Wednesday, December 6, 2017

An apology & a recommendation

Hello, my dear followers and readers!

First of all, I would like to apologize for this so very long absence. The last part of the year is always the toughest, and I was overwhelmed by projects and exams in school, in addition to some health issues I’ve been dealing with, so I practically didn’t have time to read. I do miss it, of course, my to-read pile kept growing before my eyes, but I just couldn’t do it justice for a very long time. But now that I’m free, I’ll be heading on to the next fantasy world as soon as I can. I’m just taking a few days off after the last week of school to catch my breath, have some rest, and disconnect from the hurries and research, and everything that happens when you deliver two or three projects on the same week.

With that said, I would love to introduce you to someone today. As you know (or maybe not), I have a very active presence on Pinterest, and I’m constantly sharing new books and recommendations from all genres, as I would like everyone to be able to find characters, and worlds, and all this stories that speak to them, as it has happened to me so many times, and still does. I do this through my own boards, but mostly, I can get it even further thanks to my friend, the author Josephine Blake.

She let me in her group boards, Clean Romance and What’s EVERYONE reading?, and even when she knows that I never respect the pin limit, because I get a little bit too excited with all the new books I find every day, she still hasn’t kicked me out, which for me, it’s pretty amazing, and practically a hug. 

That is why today I want to introduce you to this wonderful person, through her beautiful work. Josephine Blake is an insanely talented historical fiction and romance writer from Portland, whose first novel, Dianna, appeared on the shelves in 2016, and since then she has written many sweet and clean books that have received an amazing response from the reading community. As a thank you for her generosity, her patience, her writing advice, and overall her great predisposition, I’d love to share with you some of her novels, so you can get to know her, meet her wonderful characters and love stories, and live a unique experience. Don’t forget to visit her as Josephine Blake in Pinterest, and of course, in her blog, A Word From Josephine Blake, where she shares all kind of content, from news about her work, to free samples of her writing, and, of course, you can find her novels, in paperback or Kindle format, available in Amazon, the Book Depository, AbeBooks and Kobo.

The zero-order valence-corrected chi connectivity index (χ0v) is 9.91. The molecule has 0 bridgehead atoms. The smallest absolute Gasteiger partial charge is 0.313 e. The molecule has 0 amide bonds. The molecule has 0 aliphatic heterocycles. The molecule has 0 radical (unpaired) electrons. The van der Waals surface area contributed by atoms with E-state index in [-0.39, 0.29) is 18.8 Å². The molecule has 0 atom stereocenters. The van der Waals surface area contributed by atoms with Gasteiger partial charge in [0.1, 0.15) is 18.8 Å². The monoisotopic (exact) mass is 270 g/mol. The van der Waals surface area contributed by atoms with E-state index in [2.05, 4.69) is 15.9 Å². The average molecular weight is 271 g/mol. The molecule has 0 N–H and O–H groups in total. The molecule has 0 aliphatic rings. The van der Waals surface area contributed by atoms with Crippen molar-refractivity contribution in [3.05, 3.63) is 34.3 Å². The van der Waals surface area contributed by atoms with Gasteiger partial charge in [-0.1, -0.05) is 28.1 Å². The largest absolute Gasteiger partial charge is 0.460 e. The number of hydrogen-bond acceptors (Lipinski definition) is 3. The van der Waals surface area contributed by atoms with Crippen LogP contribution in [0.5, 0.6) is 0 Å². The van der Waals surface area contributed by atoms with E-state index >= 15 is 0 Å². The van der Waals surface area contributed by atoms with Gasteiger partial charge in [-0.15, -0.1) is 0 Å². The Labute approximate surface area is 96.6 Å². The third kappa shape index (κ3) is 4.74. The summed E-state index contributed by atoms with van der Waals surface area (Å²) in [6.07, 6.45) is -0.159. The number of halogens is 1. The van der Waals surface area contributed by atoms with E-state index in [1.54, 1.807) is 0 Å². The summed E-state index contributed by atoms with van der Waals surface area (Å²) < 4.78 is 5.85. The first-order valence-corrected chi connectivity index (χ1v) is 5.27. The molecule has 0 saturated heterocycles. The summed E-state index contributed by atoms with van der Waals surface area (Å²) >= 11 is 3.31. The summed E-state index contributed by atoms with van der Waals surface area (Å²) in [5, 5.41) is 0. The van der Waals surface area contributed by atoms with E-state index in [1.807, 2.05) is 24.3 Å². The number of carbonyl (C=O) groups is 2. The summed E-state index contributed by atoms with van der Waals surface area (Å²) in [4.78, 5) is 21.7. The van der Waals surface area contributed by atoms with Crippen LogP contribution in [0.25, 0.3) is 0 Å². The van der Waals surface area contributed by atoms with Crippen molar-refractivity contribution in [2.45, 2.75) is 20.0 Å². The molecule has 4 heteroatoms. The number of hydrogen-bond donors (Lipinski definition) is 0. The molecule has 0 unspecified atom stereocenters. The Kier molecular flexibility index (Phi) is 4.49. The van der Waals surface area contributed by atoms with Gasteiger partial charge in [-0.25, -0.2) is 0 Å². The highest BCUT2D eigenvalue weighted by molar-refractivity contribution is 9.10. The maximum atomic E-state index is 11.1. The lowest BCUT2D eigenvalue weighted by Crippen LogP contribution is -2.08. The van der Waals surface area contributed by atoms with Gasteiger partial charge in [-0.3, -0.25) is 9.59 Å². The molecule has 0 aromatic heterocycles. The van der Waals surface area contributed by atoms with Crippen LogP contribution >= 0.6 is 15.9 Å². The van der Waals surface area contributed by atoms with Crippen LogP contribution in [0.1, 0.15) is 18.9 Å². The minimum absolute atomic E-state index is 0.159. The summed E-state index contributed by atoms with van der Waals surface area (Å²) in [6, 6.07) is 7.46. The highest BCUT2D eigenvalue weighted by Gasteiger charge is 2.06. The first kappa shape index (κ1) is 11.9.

Don’t worry, I will list some of the links below, you will be able to access them directly by just clicking on the book title, and voilá! So you know, in the spirit of the next Christmas, a book is always the best present for someone you love (and if you don’t, a deodorant will be just fine – believe me, I know).

With that said, here we go. Great books from a great person!

A pull here. A tug there. Something is calling out to Dianna from a distance. 

While her younger sister begins planning her marriage to the son of a wealthy business man, Dianna discovers a yearning within her soul the likes of which she has never known. Having brushed aside the many suitors presented to her over the course of her adolescence, Dianna refuses to fall quietly into spinsterhood. 

Her cravings for adventure and change overpower her strong sense of logic and she journeys forth to marry a man she knows only from a handful of letters. 

This change is good.This is the life for her. Isn't it?

Charlotte Brittler is content. Unlike her elder sister, Dianna, who headed west in search of a life of adventure, Charlotte thrives in the bustling, overcrowded Manhattan streets. If she could only find a husband, her life would be complete.

When the son of a local oil baron captures Charlotte’s hard-won interest, her most basic instincts come into play, and Charlotte is swept away down a path full of secrets and intrigue, in a twisting game that threatens her very heart. 

Logan Drexel is the son of a professional con man. Nothing more and nothing less. His father has gambled away his grandfather’s company, wasting any funds they bring in on maintaining an appearance of exuberant wealth to the Manhattan society. 
Charlotte Brittler is his only chance. 

Logan knows that if he is to recover his dignity—and his family’s good name—he needs money, and a lot of it. So, he promises himself one more con. One last time, he will seek to deceive someone for monetary gain. If he can marry Charlotte, every debt collector can be safely swept under the rug, and he can escape the clutches of a father that has used him time and time again.